According to U.S. Census Bureau data, the number of black residents in the metro area with at least a bachelor’s degree has spiked nearly 80 percent since 2000.
Today nearly one in five black adults in the metro area has at least a four-year college degree. In 2000, it was less than one in seven.
Among America’s metro areas with the largest black populations, only two have recently seen bigger growth in the rate of black college grads than Omaha.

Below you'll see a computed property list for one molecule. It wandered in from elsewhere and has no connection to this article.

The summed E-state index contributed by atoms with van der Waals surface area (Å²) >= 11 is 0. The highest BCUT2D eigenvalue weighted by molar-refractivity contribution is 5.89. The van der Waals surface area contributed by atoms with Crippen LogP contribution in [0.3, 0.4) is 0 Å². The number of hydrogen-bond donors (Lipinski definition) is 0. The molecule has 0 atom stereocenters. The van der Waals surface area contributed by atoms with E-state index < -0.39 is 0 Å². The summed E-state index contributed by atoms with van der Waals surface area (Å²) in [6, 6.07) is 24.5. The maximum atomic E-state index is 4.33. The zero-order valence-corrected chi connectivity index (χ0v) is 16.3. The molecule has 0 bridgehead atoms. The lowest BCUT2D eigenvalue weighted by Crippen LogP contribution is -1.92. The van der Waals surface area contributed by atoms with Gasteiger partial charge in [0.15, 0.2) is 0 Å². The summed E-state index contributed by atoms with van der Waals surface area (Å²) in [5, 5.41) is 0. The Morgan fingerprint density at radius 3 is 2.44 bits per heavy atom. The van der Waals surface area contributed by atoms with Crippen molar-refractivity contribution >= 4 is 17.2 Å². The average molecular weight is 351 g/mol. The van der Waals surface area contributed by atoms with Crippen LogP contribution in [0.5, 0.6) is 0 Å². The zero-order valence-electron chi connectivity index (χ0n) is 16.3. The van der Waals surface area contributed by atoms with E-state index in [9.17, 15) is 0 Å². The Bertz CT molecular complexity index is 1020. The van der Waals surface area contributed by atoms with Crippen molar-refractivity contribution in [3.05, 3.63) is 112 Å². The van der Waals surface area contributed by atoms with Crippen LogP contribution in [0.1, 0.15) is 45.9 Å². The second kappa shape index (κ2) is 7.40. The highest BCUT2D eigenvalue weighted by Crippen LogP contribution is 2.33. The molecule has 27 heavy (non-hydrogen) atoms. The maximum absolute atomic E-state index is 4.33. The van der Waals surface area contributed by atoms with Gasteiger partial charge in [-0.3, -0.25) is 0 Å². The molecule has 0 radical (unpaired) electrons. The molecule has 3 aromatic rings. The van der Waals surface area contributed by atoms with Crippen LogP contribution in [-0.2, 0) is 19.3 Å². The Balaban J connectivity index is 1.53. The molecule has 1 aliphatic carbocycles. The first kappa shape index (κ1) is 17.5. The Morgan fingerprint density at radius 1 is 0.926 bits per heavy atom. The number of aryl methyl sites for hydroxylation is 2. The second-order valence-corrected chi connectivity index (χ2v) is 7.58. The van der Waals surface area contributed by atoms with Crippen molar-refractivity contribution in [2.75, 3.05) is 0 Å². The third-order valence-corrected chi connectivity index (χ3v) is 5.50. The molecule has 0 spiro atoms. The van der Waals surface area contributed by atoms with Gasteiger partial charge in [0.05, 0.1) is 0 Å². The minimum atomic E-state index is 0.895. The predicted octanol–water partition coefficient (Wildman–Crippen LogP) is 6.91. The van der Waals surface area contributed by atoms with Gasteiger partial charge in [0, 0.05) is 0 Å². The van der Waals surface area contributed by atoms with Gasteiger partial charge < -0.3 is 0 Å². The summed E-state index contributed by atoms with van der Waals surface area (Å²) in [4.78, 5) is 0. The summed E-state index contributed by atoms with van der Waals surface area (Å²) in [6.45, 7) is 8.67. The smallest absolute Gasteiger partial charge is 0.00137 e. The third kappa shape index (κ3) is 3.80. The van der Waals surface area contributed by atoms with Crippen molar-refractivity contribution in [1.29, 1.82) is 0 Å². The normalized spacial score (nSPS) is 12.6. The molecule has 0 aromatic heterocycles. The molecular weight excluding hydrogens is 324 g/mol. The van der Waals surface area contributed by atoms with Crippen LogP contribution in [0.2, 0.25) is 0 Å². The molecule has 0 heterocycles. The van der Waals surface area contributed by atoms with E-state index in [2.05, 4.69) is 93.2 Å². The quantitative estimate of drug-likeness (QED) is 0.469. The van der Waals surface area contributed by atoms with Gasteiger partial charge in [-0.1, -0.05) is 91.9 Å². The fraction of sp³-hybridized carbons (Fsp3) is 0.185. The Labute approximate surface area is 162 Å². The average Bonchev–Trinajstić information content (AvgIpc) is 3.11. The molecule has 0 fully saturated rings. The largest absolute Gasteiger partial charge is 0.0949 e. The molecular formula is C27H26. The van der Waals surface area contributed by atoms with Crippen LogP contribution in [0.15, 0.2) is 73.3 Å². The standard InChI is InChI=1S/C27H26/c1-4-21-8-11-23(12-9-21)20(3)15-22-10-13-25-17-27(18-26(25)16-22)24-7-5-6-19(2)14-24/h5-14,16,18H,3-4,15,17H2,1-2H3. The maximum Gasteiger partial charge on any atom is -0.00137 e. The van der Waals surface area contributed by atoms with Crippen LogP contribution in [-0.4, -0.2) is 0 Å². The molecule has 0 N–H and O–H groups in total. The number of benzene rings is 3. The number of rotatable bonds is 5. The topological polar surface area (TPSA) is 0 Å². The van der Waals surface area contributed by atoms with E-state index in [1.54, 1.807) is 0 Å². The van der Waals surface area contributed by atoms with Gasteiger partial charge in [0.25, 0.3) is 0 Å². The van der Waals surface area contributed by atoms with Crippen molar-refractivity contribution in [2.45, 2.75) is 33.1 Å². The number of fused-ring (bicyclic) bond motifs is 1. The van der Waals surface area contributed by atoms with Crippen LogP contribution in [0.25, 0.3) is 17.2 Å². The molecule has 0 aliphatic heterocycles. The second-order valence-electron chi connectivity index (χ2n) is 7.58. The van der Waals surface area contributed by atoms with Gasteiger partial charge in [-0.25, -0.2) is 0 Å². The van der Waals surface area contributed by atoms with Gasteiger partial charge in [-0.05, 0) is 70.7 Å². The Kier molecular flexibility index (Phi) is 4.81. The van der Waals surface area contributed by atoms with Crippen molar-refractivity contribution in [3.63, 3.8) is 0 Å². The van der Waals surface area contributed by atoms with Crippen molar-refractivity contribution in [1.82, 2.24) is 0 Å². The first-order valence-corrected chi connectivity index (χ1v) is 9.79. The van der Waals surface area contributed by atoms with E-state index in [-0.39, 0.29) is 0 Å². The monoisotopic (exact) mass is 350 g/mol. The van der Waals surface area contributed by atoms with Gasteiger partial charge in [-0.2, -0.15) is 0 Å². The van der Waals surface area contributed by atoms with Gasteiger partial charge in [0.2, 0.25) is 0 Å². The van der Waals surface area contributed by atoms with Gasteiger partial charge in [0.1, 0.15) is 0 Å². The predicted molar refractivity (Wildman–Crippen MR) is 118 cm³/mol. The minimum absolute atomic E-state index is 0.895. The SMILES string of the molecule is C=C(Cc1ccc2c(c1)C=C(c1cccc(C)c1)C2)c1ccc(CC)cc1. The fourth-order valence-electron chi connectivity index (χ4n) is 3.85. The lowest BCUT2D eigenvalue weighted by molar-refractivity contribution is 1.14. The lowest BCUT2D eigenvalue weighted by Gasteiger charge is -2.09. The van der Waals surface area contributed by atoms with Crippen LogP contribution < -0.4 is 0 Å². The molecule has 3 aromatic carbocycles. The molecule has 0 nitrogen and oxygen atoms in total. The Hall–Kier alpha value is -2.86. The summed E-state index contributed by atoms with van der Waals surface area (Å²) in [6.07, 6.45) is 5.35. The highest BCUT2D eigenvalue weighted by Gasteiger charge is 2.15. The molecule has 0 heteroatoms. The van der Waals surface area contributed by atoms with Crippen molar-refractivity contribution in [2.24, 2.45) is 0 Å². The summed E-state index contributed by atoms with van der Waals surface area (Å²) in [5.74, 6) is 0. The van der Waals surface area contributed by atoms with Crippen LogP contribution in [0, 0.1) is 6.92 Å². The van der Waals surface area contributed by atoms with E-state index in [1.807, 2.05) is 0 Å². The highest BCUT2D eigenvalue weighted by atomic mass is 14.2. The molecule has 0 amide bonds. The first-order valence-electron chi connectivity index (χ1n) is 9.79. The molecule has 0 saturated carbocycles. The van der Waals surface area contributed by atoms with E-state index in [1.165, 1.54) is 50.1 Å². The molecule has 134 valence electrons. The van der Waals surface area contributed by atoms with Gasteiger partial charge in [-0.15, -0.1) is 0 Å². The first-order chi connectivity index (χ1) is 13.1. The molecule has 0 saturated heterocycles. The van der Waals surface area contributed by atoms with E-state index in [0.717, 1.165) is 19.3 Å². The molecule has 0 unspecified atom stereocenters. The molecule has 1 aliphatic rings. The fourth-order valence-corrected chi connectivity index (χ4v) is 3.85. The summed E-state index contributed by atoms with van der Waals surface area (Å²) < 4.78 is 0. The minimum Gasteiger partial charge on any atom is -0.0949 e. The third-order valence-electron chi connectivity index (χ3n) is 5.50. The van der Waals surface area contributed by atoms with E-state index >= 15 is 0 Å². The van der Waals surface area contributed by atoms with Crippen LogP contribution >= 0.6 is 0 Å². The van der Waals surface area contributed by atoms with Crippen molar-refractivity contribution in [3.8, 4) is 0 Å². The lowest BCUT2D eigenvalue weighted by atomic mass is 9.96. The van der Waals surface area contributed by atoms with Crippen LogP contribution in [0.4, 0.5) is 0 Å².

“What’s nice to see is the trend, which has been consistently going up,” said David Drozd, a demographer in UNO’s Center for Public Affairs Research. “It’s important because we know education is a pathway out of poverty and to higher-paying jobs.”
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